Question: OK, do you know of any precedent when a judge actually stopped the clock to allow a late indictment? Judges have allowed prosecutors to file sealed indictments in time, then unseal them after the statutes of limitations have run, and judges allow “superseding indictments,” to amend an earlier timely indictments. But has there ever been a case of equitable tolling when there was no attempt to indict on time at all?

The correct answer, though Mueller seems unaware: It appears that there are no such precedents in federal courts. I and others have not been able to find a single such precedent. [Note: this Lawfare piece also cites no actual precedent.]

Question: Why is it that judges have been so willing to give private plaintiffs extensions on general fairness grounds, but apparently never to prosecutors? 

The right answer: Many private plaintiffs have limited resources, limited information, or were victims of deception. But in criminal cases, prosecutors have sufficient resources, and there are higher stakes against those defendants: prison time. In cases of criminal fraud or suspects fleeing, Congress has extended the clock by statute, but “equitable” tolling depends on a judge finding some other circumstances. It is important to protect criminal defendants from too much discretion to give prosecutors extensions. The proper solution here would be for Congress to legislate an extension - statutory tolling - for presidents to allow indictments after they leave office. But Congress failed to adopt such proposals.

Question: Given that there is no apparent precedent for this kind of equitable tolling, and given the valid reasons for having a bright line against it, would you expect judges to create this new rule for prosecutors in 2025? Maybe there was a chance if your office tried to indict, and those indictments were litigated and rejected by judges who then recognized equitable tolling as a possibility. But if prosecutors in 2019 internally decided not even try to indict, why should judges in 2025 be sympathetic and restart the clock?

The correct answer: It is exceedingly unlikely that the federal courts in 2025 will invent a new kind of tolling to allow a late prosecution of a former President Trump.

Question: Your report implies that it was preserving witness accounts for future prosecutors. But doesn’t DOJ policy effectively make every two-term president immune from prosecution for most crimes they committed in getting elected the first time, and in covering up those crimes through obstruction through most of their first term?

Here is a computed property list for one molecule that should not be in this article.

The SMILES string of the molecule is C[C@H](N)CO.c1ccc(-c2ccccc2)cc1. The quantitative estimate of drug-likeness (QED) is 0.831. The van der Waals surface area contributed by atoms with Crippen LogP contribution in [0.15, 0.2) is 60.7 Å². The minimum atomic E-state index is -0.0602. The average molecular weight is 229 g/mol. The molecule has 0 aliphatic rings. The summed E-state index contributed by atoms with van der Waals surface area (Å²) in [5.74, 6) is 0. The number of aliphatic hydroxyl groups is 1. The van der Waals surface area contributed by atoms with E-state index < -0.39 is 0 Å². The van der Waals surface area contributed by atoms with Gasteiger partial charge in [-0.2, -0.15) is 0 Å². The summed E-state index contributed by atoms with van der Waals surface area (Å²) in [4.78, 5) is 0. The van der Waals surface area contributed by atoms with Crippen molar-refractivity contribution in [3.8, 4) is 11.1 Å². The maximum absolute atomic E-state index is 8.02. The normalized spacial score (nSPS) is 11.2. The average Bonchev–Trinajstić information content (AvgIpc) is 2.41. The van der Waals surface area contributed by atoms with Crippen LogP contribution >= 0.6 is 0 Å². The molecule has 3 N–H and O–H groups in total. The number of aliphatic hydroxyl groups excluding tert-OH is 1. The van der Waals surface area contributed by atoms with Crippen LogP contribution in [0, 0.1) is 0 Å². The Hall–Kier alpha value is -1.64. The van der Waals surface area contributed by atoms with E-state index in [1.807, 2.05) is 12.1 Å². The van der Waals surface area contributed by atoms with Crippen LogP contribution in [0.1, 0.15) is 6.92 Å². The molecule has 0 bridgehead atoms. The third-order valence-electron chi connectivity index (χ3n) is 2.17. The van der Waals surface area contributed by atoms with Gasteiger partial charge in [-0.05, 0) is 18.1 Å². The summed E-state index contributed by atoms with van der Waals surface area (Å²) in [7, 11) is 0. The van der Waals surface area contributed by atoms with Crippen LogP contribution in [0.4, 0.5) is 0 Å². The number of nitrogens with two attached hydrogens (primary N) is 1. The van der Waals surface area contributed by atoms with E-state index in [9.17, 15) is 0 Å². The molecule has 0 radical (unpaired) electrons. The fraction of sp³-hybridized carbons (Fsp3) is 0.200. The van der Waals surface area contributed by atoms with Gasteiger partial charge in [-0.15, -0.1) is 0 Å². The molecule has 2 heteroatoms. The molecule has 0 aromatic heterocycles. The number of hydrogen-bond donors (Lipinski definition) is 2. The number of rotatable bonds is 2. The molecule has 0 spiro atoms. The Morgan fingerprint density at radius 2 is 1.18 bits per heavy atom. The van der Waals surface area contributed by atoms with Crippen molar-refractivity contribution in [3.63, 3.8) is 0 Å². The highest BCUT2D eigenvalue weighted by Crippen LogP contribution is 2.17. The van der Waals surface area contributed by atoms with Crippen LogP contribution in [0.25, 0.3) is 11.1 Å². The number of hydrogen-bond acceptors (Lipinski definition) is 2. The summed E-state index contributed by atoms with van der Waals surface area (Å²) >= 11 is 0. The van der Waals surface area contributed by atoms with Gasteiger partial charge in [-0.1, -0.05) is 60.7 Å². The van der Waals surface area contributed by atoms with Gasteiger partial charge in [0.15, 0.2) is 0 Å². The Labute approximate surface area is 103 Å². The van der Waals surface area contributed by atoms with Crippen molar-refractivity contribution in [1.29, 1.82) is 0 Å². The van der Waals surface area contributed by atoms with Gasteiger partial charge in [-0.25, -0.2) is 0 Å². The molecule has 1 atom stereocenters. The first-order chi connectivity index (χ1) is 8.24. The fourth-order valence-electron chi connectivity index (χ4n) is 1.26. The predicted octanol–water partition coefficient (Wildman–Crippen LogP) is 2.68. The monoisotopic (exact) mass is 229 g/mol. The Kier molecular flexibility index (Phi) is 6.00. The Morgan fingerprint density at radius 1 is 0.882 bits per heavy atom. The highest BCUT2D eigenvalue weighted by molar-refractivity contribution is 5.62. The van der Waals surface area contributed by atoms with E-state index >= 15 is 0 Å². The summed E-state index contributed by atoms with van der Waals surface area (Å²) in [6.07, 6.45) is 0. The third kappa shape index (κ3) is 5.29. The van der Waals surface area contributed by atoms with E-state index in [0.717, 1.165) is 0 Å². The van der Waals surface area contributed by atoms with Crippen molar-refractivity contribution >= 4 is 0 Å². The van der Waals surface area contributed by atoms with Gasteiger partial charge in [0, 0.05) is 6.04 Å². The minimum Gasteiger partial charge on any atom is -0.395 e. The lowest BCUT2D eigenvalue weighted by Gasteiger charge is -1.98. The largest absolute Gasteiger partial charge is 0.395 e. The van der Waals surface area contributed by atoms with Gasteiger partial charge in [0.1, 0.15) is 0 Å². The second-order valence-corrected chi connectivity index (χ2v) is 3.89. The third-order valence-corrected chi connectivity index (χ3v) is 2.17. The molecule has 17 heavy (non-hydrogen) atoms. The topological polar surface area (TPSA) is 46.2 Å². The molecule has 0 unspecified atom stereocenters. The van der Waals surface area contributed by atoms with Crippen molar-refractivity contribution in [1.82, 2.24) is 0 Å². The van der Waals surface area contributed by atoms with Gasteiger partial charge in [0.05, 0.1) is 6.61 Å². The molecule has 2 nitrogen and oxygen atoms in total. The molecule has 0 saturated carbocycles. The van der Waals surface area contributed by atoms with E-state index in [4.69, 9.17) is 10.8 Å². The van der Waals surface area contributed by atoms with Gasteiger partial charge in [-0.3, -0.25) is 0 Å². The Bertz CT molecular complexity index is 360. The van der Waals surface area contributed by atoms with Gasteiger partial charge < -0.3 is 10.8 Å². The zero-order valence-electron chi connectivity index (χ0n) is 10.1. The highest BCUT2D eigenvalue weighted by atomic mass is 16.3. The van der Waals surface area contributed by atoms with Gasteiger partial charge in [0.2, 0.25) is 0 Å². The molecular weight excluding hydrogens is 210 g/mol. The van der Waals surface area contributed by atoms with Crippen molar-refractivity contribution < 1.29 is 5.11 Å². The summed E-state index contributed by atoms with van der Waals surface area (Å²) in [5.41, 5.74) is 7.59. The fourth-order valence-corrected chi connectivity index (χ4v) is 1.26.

Answer: Yes.

Question: Would you agree that the OLC memo and this policy relies on a legal error? And the effect of that error is that it can put two-term presidents above the law?

The fair answer: yes and yes.

Question: And not only did you cite this policy in declining to prosecute Trump, you took the additional step in deciding you could not even make accusations against a sitting president. In light of the OLC’s errors and oversights, would you like to revisit that decision? To avoid this fate of making two-term presidents immune from not only indictments but also any prosecutorial conclusions or accusations, could you take the opportunity to be clear today? 

Did President Trump obstruct justice? 

Let's not have unrealistic expectations of Mueller dropping bombshells. But if you're going to have these hearings, take this shot. And if Mr. Mueller answers these questions fairly and is willing to correct the mistake of being so cryptic, his answer would be yes. On Trump criminally obstructing justice, many times yes.

Or somewhat more likely, an answer less cryptic and closer to “yes.”

Or even more likely, he might say that the DOJ should reconsider this policy and Congress should extend the statute of limitations for presidents. And that might increase the chance that a future OLC or a future Congress might address correct some of these errors.